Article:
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To Succeed on Social Media, Ask Yourself This One Question

Date: February 21, 2020 • Category: Social Media • By: Jonathan Jacobs

Ask anyone working in a digital marketing agency what email they’re most likely to get from a client when a new social network or tool hits the scene, and they’ll likely tell you it’s this:

“Hey, platform X seems like a big deal. Let’s get on it!”

As TikTok has exploded over the past 18 months, I can’t tell you how many clients have emailed me saying we need to “check this out” and “put some viral content up there.” Their enthusiasm is awesome. It’s great to have clients that are excited about the evolution of digital marketing and willing to experiment.

It’s also a real pain in the ass.

Trying out a new social network isn’t just a matter of claiming a username and repurposing past content. It involves research, design, and experimentation. Participating in TikTok is one thing, winning at it is another. And when we chase the shiny red ball (the newest social network) instead of focusing on the cash cow (wherever you’re currently converting your audience), you risk blowing up your entire social strategy and effectiveness.

So if you want to succeed at social, I always recommend you ask yourself this one question:

“What stories can I authentically tell?”

That’s it. That’s the question.

When a client comes in and reviews a social strategy and sees a popular network omitted, they ask why. We tell them the answer is quite simple—they can’t tell the types of stories or create the types of content that would make a presence on that platform effective. Attempting to would divert resources from the networks where we can tell meaningful stories and connect with audience members, harming the efficacy of those efforts.

Instead, orient around what you already have, and what you already do best. If you are a strong creator of video, then focus on YouTube, TikTok or Instagram and forget Twitter. If you can create rich food photography of your at-home meal creations but don’t have the capacity for video, skip out on the YouTube channel and aim for Pinterest or Instagram instead. Create a social strategy that exists at the synergy of your strengths, a network’s preference, and your audience’s interests.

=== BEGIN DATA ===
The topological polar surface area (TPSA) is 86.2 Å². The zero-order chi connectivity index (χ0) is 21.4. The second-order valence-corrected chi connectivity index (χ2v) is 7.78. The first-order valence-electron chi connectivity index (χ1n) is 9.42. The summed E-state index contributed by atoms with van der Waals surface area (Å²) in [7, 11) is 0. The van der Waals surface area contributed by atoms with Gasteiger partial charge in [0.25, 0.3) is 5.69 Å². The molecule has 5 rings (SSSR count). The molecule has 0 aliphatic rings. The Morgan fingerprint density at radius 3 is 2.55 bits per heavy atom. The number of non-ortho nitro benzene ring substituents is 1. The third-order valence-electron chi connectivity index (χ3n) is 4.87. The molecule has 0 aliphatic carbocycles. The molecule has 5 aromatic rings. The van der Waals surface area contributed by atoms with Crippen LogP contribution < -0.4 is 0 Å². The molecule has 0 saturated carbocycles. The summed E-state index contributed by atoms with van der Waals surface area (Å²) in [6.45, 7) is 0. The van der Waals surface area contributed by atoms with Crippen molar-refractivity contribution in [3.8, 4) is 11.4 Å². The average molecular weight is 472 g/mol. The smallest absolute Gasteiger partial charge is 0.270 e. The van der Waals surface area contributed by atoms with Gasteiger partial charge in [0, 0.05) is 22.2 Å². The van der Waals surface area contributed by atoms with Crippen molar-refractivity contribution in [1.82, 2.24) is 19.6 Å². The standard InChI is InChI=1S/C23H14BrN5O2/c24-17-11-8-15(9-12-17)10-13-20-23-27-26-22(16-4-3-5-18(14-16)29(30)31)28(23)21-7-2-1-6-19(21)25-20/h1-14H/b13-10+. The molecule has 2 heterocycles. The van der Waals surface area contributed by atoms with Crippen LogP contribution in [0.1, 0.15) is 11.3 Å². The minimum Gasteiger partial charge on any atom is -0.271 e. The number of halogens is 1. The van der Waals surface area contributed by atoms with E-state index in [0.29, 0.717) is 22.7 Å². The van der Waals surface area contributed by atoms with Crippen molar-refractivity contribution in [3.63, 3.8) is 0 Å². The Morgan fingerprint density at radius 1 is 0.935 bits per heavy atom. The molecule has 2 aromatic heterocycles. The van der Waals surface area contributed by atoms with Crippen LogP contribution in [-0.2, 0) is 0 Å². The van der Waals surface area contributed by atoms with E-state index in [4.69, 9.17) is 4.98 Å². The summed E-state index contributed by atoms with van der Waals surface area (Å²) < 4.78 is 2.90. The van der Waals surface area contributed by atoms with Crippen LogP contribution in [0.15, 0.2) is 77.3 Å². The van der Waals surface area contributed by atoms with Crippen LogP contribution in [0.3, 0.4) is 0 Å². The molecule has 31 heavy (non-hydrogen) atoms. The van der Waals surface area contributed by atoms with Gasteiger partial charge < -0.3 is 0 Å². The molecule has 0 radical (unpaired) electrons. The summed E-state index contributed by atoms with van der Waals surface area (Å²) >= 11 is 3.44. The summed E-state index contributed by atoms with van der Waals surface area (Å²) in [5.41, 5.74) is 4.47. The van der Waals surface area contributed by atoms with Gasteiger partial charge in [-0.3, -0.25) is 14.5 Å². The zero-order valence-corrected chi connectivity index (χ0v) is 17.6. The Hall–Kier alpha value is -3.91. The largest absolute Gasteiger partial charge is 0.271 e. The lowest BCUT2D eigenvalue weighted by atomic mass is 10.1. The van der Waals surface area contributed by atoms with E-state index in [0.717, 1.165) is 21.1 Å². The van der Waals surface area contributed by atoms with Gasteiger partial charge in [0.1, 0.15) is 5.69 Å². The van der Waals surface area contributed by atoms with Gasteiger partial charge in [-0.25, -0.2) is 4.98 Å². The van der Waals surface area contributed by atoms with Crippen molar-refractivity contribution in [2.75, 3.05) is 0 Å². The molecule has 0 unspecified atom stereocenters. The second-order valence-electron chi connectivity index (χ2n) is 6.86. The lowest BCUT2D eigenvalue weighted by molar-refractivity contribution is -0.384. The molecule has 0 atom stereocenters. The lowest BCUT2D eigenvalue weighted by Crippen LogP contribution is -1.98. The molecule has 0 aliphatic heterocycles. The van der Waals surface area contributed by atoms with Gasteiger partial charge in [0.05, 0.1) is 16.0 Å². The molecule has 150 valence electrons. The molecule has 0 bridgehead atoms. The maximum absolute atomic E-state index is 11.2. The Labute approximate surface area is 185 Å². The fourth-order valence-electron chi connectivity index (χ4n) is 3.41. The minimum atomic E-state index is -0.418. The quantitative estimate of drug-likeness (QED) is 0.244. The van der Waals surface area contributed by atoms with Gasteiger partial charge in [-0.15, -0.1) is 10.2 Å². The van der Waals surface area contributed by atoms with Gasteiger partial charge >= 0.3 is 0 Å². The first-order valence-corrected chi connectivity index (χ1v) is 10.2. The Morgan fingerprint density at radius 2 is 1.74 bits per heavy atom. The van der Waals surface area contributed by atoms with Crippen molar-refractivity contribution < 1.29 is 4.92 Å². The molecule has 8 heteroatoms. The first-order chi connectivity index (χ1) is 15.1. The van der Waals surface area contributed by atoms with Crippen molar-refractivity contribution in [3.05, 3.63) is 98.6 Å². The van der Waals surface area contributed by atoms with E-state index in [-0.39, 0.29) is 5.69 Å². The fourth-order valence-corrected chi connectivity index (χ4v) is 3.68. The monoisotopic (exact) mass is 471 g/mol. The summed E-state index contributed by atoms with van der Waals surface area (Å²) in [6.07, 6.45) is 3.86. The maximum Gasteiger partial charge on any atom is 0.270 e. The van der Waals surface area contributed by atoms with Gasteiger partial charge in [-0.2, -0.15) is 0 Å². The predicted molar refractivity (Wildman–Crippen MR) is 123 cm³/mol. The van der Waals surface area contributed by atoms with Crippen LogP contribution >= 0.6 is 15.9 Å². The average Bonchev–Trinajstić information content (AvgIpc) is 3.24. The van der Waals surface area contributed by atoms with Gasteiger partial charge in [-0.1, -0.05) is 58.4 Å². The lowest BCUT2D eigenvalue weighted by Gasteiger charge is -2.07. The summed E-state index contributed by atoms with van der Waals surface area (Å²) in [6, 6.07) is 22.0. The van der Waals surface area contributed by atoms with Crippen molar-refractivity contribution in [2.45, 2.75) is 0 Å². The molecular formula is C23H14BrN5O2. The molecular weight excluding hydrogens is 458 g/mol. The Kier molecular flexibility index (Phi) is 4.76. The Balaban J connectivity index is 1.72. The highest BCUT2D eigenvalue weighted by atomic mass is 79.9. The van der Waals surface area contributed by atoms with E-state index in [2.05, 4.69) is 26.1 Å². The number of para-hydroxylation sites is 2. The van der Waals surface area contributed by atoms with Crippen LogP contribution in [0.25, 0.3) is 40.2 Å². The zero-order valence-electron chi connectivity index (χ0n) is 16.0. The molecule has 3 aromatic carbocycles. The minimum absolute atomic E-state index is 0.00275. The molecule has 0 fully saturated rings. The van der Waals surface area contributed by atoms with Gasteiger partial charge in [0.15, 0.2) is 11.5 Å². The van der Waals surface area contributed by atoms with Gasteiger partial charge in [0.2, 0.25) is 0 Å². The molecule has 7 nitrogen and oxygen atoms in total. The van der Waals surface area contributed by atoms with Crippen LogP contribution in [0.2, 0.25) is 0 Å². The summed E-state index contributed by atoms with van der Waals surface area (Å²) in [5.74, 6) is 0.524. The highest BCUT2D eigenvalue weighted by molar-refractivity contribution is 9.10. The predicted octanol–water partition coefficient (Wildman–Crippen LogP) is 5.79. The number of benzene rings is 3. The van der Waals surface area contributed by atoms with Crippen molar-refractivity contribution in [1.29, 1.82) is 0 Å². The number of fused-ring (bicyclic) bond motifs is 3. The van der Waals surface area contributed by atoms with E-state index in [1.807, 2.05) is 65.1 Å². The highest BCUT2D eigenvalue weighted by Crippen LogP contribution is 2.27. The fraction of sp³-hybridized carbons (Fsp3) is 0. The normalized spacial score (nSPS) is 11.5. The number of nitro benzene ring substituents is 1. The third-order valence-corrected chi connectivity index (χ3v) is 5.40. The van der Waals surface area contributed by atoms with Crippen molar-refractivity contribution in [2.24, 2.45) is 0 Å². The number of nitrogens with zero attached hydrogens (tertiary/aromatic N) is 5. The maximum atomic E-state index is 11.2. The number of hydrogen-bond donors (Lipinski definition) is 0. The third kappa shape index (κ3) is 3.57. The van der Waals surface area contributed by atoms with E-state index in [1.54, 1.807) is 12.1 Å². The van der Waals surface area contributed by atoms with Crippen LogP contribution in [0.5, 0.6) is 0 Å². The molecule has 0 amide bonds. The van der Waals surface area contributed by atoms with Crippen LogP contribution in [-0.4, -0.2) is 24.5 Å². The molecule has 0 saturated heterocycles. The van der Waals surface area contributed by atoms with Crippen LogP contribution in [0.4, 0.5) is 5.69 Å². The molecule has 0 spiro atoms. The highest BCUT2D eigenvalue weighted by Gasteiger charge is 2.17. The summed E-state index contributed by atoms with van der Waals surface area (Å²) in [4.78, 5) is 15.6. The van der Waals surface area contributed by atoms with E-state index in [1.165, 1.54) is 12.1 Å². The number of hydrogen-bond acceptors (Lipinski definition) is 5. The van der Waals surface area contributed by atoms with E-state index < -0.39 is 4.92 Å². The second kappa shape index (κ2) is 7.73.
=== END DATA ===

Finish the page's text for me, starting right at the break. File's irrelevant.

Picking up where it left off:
Best of all, people can sense when you’re speaking your truth, and they respond to it with attention. There’s a palpable difference between the blog post written from the heart from the Instagram Story video you begrudgingly produce on the way to the office, and no amount of acting or editing can hide that. When you do the former and share a piece of your authentic self, you’ll be rewarded with that well-deserved attention.

So as you’re designing your social strategy and social channel portfolio, consider asking yourself the following to understand the authentic stories you can bring to your brand platforms:

  1. What content am I already creating? Are there any networks where these are valuable?
  2. What resources (time, money, relationships) am I willing to invest in content creation?
  3. What platforms have a synergy between my content/story and my target audience?
  4. Where am I willing to experiment and fail?
  5. What stories are hidden in my business, waiting to be unearthed (e.g. customer successes, case studies, how-to guides)?


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